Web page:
The study revealed that grand multiparity is still common in our region. The grand multiparity was higher among women with lower educational levels, low social class, and polygamous marriage. Gender desirability was the most common reason for grand multiparity followed by desire for more offspring for large family size. The reasons for grand multiparity were complex, multiple, interrelated but preventable. Increased modern, accessible, and effective contraceptive services as well as increased mobilization and awareness of our people on the dangers of grand multiparity through the media, including the male partners, especially in the face of the prevailing harsh economic conditions will reduce grand multiparity. Furthermore, health awareness on the obstetric and social dangers of grand multiparity and vigorous campaigns as well as reorientation of our long-held culture of male child preference and love for large families is also necessary. Improvement on female education, economic empowerment of women, and promotion of gender equality will help women to improve on their social status and discard wrong sociocultural and religious beliefs.
Financial support and sponsorship
Conflicts of interest
There are no conflicts of interest.
| References|| |
Okogbenin SA, Okpere EE. Parity and reproductive outcome. In: Okpere EE, editor. Clinical Obstetrics Revised Edition. Nigeria: Uniben Press Ltd., University of Benin; 2004. p. 401-2.
Omole-Ohonsi A, Ashimi AO. Grand multiparity: Obstetric performance in Aminu Kano Teaching Hospital, Kano, Nigeria. Niger J Clin Pract 2011;14:6-9.
Ogedengbe OK, Ogunmokun AA. Grandmultiparity in Lagos, Nigeria. Niger Postgrad Med J 2003;23:216-9.
Odukogbe AA, Adewole IF, Ojengbede OA, Olayemi O, Fawole BO, Ahmed Y, et al.
Grandmultiparity – Trends and complications: A study in two hospital settings. J Obstet Gynaecol 2001;21:361-7.
Joseph A, Ayuba I, Jeremiah I. Grandmultiparity: Incidence, consequence and outcome in the Niger Delta of Nigeria. Open J Obstet Gynaecol 2013;3:509-13.
Afolabi AF, Adeyemi AS. Grand-multiparity: Is it still an obstetric risk? Open J Obstet Gynaecol 2013;3:411-5.
Ozumba BC, Igwegbe AO. The challenge of grandmultiparity in Nigerian obstetric practice. Int J Gynaecol Obstet 1992;37:259-64.
Ojenuwah SA. Obstetric outcome in grandmultiparae in Bida North Central Nigeria. Trop J Obstet Gynaecol 2006;23:27-9.
Centers for Disease Control and Prevention. National Center for Health Statistics: NCHS Definitions. National Survey of Family Growth; 2004.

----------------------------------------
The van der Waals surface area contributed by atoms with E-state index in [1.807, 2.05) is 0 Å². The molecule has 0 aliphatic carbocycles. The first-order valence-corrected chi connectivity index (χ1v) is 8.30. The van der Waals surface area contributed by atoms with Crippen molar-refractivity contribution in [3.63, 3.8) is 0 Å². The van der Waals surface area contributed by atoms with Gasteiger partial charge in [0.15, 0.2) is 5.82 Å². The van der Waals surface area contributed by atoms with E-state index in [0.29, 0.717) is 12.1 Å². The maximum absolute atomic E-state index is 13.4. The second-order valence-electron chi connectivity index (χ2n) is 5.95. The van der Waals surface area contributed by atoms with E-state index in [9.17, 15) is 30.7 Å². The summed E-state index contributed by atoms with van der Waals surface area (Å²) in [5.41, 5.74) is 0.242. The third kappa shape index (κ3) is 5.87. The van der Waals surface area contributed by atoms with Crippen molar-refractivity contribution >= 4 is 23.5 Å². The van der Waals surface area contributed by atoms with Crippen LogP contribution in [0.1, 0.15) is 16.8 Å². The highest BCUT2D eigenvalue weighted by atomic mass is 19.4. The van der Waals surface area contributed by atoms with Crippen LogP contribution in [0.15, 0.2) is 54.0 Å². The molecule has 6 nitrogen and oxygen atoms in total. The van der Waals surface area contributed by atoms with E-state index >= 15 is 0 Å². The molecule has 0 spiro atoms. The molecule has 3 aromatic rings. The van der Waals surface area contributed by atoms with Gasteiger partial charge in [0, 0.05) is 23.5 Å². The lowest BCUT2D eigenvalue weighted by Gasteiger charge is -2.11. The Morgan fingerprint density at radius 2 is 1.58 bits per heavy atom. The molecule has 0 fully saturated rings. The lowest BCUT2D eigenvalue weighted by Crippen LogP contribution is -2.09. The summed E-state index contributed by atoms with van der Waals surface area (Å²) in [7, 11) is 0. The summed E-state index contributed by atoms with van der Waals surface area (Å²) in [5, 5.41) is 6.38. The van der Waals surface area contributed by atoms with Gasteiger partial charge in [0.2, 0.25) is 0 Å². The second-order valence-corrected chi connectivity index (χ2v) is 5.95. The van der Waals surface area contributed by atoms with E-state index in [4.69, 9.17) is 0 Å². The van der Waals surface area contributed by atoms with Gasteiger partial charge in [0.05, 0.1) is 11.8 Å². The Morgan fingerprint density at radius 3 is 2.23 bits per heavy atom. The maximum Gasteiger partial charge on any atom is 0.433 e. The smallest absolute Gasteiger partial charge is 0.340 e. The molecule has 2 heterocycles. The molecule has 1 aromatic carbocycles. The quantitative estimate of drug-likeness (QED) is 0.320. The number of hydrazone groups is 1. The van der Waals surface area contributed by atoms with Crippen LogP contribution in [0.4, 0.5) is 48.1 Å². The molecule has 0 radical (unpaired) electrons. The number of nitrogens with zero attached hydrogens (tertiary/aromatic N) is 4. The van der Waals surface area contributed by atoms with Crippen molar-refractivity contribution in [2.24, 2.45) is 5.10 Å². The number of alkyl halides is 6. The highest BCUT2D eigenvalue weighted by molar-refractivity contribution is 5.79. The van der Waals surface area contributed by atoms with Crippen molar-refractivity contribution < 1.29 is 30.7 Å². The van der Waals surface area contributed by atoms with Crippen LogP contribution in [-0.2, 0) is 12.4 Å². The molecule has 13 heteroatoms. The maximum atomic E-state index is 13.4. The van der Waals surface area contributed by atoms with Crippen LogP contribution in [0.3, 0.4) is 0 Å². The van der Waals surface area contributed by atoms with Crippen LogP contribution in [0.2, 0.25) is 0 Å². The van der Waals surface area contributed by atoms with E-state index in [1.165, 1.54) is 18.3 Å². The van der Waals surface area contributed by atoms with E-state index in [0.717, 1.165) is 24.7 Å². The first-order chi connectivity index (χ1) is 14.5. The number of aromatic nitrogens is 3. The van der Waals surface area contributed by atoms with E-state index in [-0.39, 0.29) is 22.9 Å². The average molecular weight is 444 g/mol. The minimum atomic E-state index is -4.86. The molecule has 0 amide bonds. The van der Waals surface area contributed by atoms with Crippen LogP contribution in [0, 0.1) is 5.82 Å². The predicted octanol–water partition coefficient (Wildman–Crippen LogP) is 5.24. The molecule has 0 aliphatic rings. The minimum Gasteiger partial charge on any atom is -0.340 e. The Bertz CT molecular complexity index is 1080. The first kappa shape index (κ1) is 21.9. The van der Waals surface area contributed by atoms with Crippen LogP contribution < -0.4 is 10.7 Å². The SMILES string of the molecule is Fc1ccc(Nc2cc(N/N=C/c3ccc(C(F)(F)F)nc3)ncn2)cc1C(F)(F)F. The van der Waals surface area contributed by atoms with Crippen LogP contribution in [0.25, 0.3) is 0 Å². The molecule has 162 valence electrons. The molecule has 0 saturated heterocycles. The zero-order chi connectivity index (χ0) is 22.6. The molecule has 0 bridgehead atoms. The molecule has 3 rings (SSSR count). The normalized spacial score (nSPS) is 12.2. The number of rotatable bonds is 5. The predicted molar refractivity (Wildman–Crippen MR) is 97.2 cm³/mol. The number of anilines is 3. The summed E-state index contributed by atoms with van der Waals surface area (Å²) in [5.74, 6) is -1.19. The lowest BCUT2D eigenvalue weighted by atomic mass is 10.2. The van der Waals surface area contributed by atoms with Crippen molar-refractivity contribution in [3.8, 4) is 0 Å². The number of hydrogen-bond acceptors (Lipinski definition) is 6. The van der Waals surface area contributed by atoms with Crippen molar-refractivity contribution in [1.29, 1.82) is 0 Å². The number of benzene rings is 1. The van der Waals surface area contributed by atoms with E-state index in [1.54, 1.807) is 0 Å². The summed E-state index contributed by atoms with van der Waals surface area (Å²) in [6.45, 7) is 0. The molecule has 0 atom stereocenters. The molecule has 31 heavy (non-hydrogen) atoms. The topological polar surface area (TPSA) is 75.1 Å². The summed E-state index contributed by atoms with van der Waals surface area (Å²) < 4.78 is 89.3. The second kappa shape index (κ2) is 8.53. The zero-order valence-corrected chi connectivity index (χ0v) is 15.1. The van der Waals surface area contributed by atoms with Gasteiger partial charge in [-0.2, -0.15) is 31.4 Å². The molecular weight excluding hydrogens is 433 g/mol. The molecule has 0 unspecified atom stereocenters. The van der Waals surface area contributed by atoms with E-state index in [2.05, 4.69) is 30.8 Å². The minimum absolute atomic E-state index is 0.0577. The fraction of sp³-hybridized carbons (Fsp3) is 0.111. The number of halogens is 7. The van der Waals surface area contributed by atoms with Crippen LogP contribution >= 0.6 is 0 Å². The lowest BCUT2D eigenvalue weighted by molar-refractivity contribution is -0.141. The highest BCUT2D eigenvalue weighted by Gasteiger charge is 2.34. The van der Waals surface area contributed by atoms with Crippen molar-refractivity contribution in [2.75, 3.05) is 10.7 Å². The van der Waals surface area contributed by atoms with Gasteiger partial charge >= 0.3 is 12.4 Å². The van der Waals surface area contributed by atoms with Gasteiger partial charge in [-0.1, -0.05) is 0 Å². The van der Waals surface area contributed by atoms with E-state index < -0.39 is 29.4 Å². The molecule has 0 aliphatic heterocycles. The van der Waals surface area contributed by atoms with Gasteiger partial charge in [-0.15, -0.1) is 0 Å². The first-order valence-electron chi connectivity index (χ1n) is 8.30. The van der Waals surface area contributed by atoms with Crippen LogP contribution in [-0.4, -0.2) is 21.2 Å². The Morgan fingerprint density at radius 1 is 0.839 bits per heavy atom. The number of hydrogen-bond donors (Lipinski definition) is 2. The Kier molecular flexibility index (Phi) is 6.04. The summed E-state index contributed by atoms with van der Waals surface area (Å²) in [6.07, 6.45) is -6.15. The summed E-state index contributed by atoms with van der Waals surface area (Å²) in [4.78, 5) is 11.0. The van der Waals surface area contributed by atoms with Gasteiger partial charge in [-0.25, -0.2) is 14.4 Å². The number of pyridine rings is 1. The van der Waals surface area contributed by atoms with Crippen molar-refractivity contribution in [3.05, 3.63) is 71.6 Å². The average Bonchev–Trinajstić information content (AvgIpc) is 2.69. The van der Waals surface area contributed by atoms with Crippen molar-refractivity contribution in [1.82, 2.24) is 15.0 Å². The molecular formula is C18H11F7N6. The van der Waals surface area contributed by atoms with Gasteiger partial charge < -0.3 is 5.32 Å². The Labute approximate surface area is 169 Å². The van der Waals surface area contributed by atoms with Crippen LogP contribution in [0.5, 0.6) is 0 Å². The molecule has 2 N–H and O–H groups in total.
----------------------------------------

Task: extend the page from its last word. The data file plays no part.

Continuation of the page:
Bai J, Wong FW, Bauman A, Mohsin M. Parity and pregnancy outcomes. Am J Obstet Gynecol 2002;186:274-8.
Nassar AH, Fayyumy R, Saab W, Mehio G, Usta IM. Grandmultiparas in modern obstetrics. Am J Perinatol 2006;23:345-9.
Olusanya O, Okpere E, Ezimokhai M. The importance of social class in voluntary fertility control in a developing country. West Afr J Med 1985;4:205-11.
Munim S, Rahbar MH, Rizvi M, Mushtaq N. The effect of grandmultiparity on pregnancy related complications: The Aga Khan University experience. J Pak Med Assoc 2000;50:54-8.
Umeora OJ, Nzerem UN, Eze JN. What drives grand multiparous women in rural Nigeria to seek treatment for infertility. Afr J Med Health Sci 2013;12:15-9.
Holmes HB. Choosing children's sex: Challenges to feminist ethics. In: Callahan JC, editor. Reproduction, Ethics and the Law: Feminist Perspectives. Bloomington: Indiana University Press; 1995. p. 148-77.
Obiechina NJ, Ugboaja JO, Ezeama CO. Grandmultiparity; reasons for index pregnancy. Trop J Med Res 2008;12:34-8.
Kuti O, Dare FO, Ogunniyi SO. Grandmultiparity: Mother's own reasons for the index pregnancy. Trop J Obstet Gynaecol 2001;18:31-5.
Ikeako LC, Nwajiaku L. Grandmultiparity: Experience at Awka, Nigeria. Niger J Clin Pract 2010;13:301-5.
Abasiattai AM, Utuk NM, Udoma EJ, Umoh AV. Grandmultiparity: Outcome of delivery in a tertiary hospital in Southern Nigeria. Niger J Med 2011;20:345-8.
Omokanye LO. Obstetric outcome of grandmultiparous women in Ilorin, Nigeria: A five year review. Niger J Health Sci 2012;12:16-9.
Nnatu SN, Lawal SO. High parity in Nigeria: Problems and solutions. Trop J Obstet Gynaecol 1991;9:28-31.
Gharoro EP, Igbafe AA. Grandmultiparity: Emerging trends in a tropical community. Trop J Obstet Gynecol 2001;18:27-30.
Eze JN, Okaro JM, Okafor MH. Outcome of pregnancy in the grandmultipara in Enugu, Nigeria. Trop J Obstet Gynaecol 2006;23:8-11.
Eidelman AI, Kamar R, Schimmel MS, Bar-On E. The grandmultipara: Is she still a risk? Am J Obstet Gynecol 1988;158:389-92.
Adeniran AS, Fawole AA, Fakeye OO. Grandmultiparity: Reason for index pregnancy, contraception and relation to millennium development goals. East Cent Afr Med J 2014;1:3-7.
Azubuike JI, Ibrahim IA, Israel J. Grandmultiparity: Incidence, consequences and outcome in Niger Delta of Nigeria. Open J Obstet Gynaecol 2013;3:509-13.
Umoh AV, Abah GM. Hazards of high parity: Do the women know? Findings from Uyo, Nigeria. Glob Res J Med Sci 2012;2:9-12.
Bugg GJ, Atwal GS, Maresh M. Grandmultiparae in a modern setting. Br J Obstet Gynaecol 2002;109:249-53.
[Figure 1], [Figure 2]
[Table 1], [Table 2]